The details really matter in your Florida Social Security disability hearing testimony

The success of your Florida Social Security disability case may depend on how good a job your Ocala disability attorney does in preparing you to testify.  Your Ocala disability attorney must prepare you to describe details about how your impairment affects your daily activities.  The details you provide in your testimony can often what tips the decision in your favor.

At your hearing, the administrative law judge will ask you about your activities. If you testify that you can perform a wide range of activities (walking, shopping, laundry, gardening, cooking and cleaning, going on vacations, etc.), the judge may find that you are not disabled because you are able to do too much.

Even though it may initially appear that you are able to do too much, your Ocala disability attorney can still win the case for you if he or she can elicit testimony establishing that you cannot sustain any of these activities for a full work week. That is, in order to be capable of holding any job, even a sedentary one, you must be capable of sustained work on a regular and continuing basis. A regular and continuing basis generally is defined as eight hours a day, five days a week.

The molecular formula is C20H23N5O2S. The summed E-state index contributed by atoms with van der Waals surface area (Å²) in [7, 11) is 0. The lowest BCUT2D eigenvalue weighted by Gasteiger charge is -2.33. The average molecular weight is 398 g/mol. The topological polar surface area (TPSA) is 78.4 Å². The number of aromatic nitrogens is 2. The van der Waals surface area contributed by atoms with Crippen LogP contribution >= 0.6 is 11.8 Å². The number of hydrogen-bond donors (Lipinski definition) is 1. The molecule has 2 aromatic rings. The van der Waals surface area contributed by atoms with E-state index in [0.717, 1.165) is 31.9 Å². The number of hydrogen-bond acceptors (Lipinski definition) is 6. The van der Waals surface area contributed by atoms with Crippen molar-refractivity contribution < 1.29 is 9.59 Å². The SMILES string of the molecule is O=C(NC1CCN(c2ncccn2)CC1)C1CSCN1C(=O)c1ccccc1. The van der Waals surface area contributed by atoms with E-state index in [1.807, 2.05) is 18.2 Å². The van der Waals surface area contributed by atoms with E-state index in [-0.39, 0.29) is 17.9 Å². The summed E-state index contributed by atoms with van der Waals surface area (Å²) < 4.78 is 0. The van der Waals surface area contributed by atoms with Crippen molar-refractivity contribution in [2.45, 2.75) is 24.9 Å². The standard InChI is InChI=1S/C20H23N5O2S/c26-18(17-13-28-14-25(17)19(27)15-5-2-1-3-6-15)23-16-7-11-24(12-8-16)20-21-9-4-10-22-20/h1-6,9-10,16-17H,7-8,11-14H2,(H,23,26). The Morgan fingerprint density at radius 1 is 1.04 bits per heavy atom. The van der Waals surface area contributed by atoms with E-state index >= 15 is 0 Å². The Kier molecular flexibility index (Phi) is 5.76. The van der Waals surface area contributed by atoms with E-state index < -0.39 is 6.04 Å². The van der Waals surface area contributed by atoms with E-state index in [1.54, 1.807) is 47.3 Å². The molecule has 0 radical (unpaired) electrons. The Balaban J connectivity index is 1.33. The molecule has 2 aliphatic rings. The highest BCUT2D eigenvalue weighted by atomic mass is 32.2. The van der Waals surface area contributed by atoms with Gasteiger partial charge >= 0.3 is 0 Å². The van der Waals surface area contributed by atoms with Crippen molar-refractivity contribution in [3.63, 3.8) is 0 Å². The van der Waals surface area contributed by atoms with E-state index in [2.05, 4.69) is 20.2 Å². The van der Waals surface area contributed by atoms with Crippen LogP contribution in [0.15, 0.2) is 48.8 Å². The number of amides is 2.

You should never try to hide facts from the judge. For example, if you walk one to two miles twice a week, you should be able to explain why this activity does not prove you can work by providing additional details to the judge. The walks may be prescribed as rehabilitative therapy or you may only be able to walk 15 minutes before you must stop and rest.

The expertise of an Ocala Social Security disability lawyer is invaluable in preparing you to testify about your impairments and your inability to perform sustained work, and can be the difference between winning and losing your Florida disability case. To evaluate the facts specific to your case, contact dedicated Ocala Social Security disability lawyer Claudeth J. Henry for an initial consultation. Simply fill out the form on this page or call (352) 304-5300.